Opinion - The reaction among South Koreans to the recent declaration of peace is cautiously optimistic, writes Patrick Thomsen
Like the rest of South Korea's 50 million or so residents, for the past 24 hours, my attention has been monopolised by the stunning announcements that came from Panmunjom yesterday.
The reaction among South Koreans has been cautiously optimistic. I was in transit between Seoul and Wonju as the joint statement beamed live to us on the bus. One lady was clearly overwhelmed as she sat next to me wiping away tears.
Denuclearisation, a new peace, and unification - the pillars of Panmunjom, I have dubbed them - seems to have ignited possibilities of change; something that Koreans had seemed to have long ago abandoned.
I moved here in 2008 when memories of the Sunshine policy era began to fade with the rise of a Lee Myung-bak regime that subscribed wholly to American realpolitik.
During the past decade, war had always seemed closer than peace.
The promises of Panmunjom are heady. News shows here have even deployed images of doves flying across the background to highlight the start of a new peaceful era.
Western analysts however, have already circled: can we trust the DPRK and what about the mechanics of denuclearisation? How will Washington react if North Korea were to drag its feet as it has done so in the past?
There is something distinctly familiar about these Western critiques, especially those of international relations experts, whose discipline unashamedly admits that it believes cultural context doesn't matter.
For one thing, the framing of a DPRK that has "trashed" agreements in the past ignores the role our own governments and South Korean regimes have played in not fronting on promises.
Moreover, international relations experts have a terrible track record at predicting war or peace. The fall of the Berlin wall was only explained after the fact, and the invasion of Crimea by Putin's Russia was not predicted by Western experts either.
South Koreans are well aware of the slippery nature of DPRK diplomacy. Since I've been here, North Korea has sunk navy ships, shelled South Korean islands (both leading to significant loss of life) and threatened to reduce Seoul to a sea of fire.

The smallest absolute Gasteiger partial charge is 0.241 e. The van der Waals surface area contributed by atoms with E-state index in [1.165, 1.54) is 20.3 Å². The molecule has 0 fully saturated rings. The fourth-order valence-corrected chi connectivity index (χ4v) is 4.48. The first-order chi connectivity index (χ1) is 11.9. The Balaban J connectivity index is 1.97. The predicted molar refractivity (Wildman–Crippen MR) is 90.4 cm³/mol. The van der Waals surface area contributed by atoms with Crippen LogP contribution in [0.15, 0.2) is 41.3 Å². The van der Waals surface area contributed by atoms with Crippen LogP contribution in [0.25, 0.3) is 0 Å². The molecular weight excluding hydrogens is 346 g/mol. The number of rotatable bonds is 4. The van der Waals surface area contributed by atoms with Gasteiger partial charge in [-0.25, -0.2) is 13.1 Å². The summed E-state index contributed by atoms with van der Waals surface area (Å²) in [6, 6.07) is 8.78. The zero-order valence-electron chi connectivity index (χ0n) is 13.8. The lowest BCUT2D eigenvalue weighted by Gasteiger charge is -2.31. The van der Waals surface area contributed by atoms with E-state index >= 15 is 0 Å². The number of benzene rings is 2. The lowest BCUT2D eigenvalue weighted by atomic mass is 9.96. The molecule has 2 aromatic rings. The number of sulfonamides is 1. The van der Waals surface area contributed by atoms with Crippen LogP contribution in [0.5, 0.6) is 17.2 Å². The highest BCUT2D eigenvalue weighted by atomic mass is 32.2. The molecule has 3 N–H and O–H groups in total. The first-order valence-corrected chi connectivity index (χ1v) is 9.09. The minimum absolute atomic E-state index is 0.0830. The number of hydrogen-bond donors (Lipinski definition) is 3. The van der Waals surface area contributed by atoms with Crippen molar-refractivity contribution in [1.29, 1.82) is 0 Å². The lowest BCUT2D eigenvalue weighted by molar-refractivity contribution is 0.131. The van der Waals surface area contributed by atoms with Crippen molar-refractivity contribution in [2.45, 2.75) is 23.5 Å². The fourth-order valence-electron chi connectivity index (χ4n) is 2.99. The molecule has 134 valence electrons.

Not once though have South Koreans pushed for war. Korea's social, political, historical and cultural context is unique, and as such should no longer be ignored in our analyses. Now is the time for a diverse set of Korean voices to be listened to.
US president Donald Trump has already been quick to claim this as a victory for his foreign policy on Twitter.
However, the real trump card has been South Korea president Moon Jae-In, who swept to power last year after President Park Geun-Hye (daughter of former military dictator Park Chunghee) was removed from office and thrown into jail). Moon campaigned on a platform that promised to bring a softer approach to the DPRK and, so far, has been running that script without any hitches.
What the US can take credit for is Trump's bamboozling tweet-storms that makes it seem like he wants to isolate the US from its allies like South Korea, making urgent the need for the Koreas to put their differences aside and solve this issue on their terms. One of the most significant statements that the Panmunjom declaration made was that from now on, Koreans would work together to take charge of the affairs of the Korean peninsula.
Western analysts should take this statement more seriously.
There may be a lot of water that needs to pass under a bridge before a lasting peace can be established, but a divided Korean peninsula is as much a product of Western imperialism as it is perpetuated by DPRK belligerence.
This fact itself means that a realist angle is not enough in being able to understand what will unfold here over the next six to 12 months. The time has come to better centre Koreans and their experiences when we try to understand the complexities of the Korean peace process.
* Seuta'afili Patrick Thomsen is a Samoan-New Zealander appointed as a Visiting Professor at Yonsei University's Institute for Poverty Alleviation and International Development in South Korea. He researches transnational identity formation, gender, and international relations.